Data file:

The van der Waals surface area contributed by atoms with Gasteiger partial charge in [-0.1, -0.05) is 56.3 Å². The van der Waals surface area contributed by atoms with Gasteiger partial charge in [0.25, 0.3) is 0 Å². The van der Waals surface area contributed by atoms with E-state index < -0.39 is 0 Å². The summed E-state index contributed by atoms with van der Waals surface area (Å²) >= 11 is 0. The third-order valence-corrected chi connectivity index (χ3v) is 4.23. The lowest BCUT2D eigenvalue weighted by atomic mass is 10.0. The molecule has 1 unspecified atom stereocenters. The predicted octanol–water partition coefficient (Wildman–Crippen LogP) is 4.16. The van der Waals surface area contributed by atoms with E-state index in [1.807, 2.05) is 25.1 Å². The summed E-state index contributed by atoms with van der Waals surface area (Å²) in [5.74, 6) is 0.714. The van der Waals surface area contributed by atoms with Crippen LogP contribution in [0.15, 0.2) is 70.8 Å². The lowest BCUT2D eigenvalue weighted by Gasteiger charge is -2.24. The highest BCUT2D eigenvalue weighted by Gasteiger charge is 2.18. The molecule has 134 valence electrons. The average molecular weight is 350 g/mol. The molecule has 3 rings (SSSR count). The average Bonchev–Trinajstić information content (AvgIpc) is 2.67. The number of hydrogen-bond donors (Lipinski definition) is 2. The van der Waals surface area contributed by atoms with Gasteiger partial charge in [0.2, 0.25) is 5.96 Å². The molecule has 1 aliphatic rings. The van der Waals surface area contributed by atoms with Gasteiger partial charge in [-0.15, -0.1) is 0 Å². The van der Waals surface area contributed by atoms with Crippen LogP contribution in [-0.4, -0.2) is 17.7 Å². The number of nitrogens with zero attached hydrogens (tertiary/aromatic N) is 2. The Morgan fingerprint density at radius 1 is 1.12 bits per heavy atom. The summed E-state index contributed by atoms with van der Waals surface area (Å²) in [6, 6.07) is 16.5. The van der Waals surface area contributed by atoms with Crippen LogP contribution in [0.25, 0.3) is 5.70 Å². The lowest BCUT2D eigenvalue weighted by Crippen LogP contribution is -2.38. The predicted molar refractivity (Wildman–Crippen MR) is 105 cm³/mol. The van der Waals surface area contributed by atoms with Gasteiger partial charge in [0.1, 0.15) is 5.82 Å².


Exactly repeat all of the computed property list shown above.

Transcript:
The van der Waals surface area contributed by atoms with Gasteiger partial charge in [-0.1, -0.05) is 56.3 Å². The van der Waals surface area contributed by atoms with Gasteiger partial charge in [0.25, 0.3) is 0 Å². The van der Waals surface area contributed by atoms with E-state index < -0.39 is 0 Å². The summed E-state index contributed by atoms with van der Waals surface area (Å²) >= 11 is 0. The third-order valence-corrected chi connectivity index (χ3v) is 4.23. The lowest BCUT2D eigenvalue weighted by atomic mass is 10.0. The molecule has 1 unspecified atom stereocenters. The predicted octanol–water partition coefficient (Wildman–Crippen LogP) is 4.16. The van der Waals surface area contributed by atoms with E-state index in [1.807, 2.05) is 25.1 Å². The summed E-state index contributed by atoms with van der Waals surface area (Å²) in [5.74, 6) is 0.714. The van der Waals surface area contributed by atoms with Crippen LogP contribution in [0.15, 0.2) is 70.8 Å². The lowest BCUT2D eigenvalue weighted by Gasteiger charge is -2.24. The highest BCUT2D eigenvalue weighted by Gasteiger charge is 2.18. The molecule has 134 valence electrons. The average molecular weight is 350 g/mol. The molecule has 3 rings (SSSR count). The average Bonchev–Trinajstić information content (AvgIpc) is 2.67. The number of hydrogen-bond donors (Lipinski definition) is 2. The van der Waals surface area contributed by atoms with Gasteiger partial charge in [0.2, 0.25) is 5.96 Å². The molecule has 1 aliphatic rings. The van der Waals surface area contributed by atoms with Gasteiger partial charge in [-0.15, -0.1) is 0 Å². The van der Waals surface area contributed by atoms with Crippen LogP contribution in [-0.4, -0.2) is 17.7 Å². The number of nitrogens with zero attached hydrogens (tertiary/aromatic N) is 2. The Morgan fingerprint density at radius 1 is 1.12 bits per heavy atom. The summed E-state index contributed by atoms with van der Waals surface area (Å²) in [6, 6.07) is 16.5. The van der Waals surface area contributed by atoms with Crippen LogP contribution in [0.25, 0.3) is 5.70 Å². The lowest BCUT2D eigenvalue weighted by Crippen LogP contribution is -2.38. The predicted molar refractivity (Wildman–Crippen MR) is 105 cm³/mol. The van der Waals surface area contributed by atoms with Gasteiger partial charge in [0.1, 0.15) is 5.82 Å².